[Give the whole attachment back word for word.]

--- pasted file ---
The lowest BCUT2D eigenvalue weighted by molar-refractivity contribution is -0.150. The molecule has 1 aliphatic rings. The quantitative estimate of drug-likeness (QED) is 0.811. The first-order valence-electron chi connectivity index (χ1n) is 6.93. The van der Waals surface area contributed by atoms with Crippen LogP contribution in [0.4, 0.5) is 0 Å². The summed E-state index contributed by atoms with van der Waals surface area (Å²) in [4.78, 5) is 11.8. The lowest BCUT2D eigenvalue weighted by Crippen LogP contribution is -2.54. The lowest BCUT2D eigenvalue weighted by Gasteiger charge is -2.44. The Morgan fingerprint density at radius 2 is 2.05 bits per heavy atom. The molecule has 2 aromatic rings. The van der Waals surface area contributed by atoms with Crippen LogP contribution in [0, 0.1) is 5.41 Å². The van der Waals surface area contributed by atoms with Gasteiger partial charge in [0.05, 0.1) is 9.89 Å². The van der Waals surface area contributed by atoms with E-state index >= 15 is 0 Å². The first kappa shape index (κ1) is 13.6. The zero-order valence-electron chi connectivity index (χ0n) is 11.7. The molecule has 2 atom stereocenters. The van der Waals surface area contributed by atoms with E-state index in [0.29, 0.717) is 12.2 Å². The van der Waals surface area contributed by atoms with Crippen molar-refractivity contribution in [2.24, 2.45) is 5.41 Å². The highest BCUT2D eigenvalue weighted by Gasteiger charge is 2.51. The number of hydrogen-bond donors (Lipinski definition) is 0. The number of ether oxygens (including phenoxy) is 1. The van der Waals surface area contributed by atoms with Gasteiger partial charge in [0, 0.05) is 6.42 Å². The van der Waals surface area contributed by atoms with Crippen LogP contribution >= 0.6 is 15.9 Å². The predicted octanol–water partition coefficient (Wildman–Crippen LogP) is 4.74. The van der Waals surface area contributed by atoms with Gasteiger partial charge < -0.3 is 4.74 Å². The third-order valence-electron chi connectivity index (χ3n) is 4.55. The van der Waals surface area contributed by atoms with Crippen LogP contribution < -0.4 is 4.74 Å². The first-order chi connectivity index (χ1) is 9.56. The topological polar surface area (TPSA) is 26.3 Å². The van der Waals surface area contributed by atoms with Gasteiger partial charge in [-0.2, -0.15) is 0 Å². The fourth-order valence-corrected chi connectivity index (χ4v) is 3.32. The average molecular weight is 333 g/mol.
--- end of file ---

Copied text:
The lowest BCUT2D eigenvalue weighted by molar-refractivity contribution is -0.150. The molecule has 1 aliphatic rings. The quantitative estimate of drug-likeness (QED) is 0.811. The first-order valence-electron chi connectivity index (χ1n) is 6.93. The van der Waals surface area contributed by atoms with Crippen LogP contribution in [0.4, 0.5) is 0 Å². The summed E-state index contributed by atoms with van der Waals surface area (Å²) in [4.78, 5) is 11.8. The lowest BCUT2D eigenvalue weighted by Crippen LogP contribution is -2.54. The lowest BCUT2D eigenvalue weighted by Gasteiger charge is -2.44. The Morgan fingerprint density at radius 2 is 2.05 bits per heavy atom. The molecule has 2 aromatic rings. The van der Waals surface area contributed by atoms with Crippen LogP contribution in [0, 0.1) is 5.41 Å². The van der Waals surface area contributed by atoms with Gasteiger partial charge in [0.05, 0.1) is 9.89 Å². The van der Waals surface area contributed by atoms with E-state index >= 15 is 0 Å². The first kappa shape index (κ1) is 13.6. The zero-order valence-electron chi connectivity index (χ0n) is 11.7. The molecule has 2 atom stereocenters. The van der Waals surface area contributed by atoms with E-state index in [0.29, 0.717) is 12.2 Å². The van der Waals surface area contributed by atoms with Crippen molar-refractivity contribution in [2.24, 2.45) is 5.41 Å². The highest BCUT2D eigenvalue weighted by Gasteiger charge is 2.51. The number of hydrogen-bond donors (Lipinski definition) is 0. The number of ether oxygens (including phenoxy) is 1. The van der Waals surface area contributed by atoms with Gasteiger partial charge in [0, 0.05) is 6.42 Å². The van der Waals surface area contributed by atoms with Crippen LogP contribution >= 0.6 is 15.9 Å². The predicted octanol–water partition coefficient (Wildman–Crippen LogP) is 4.74. The van der Waals surface area contributed by atoms with Gasteiger partial charge < -0.3 is 4.74 Å². The third-order valence-electron chi connectivity index (χ3n) is 4.55. The van der Waals surface area contributed by atoms with Crippen LogP contribution < -0.4 is 4.74 Å². The first-order chi connectivity index (χ1) is 9.56. The topological polar surface area (TPSA) is 26.3 Å². The van der Waals surface area contributed by atoms with Gasteiger partial charge in [-0.2, -0.15) is 0 Å². The fourth-order valence-corrected chi connectivity index (χ4v) is 3.32. The average molecular weight is 333 g/mol.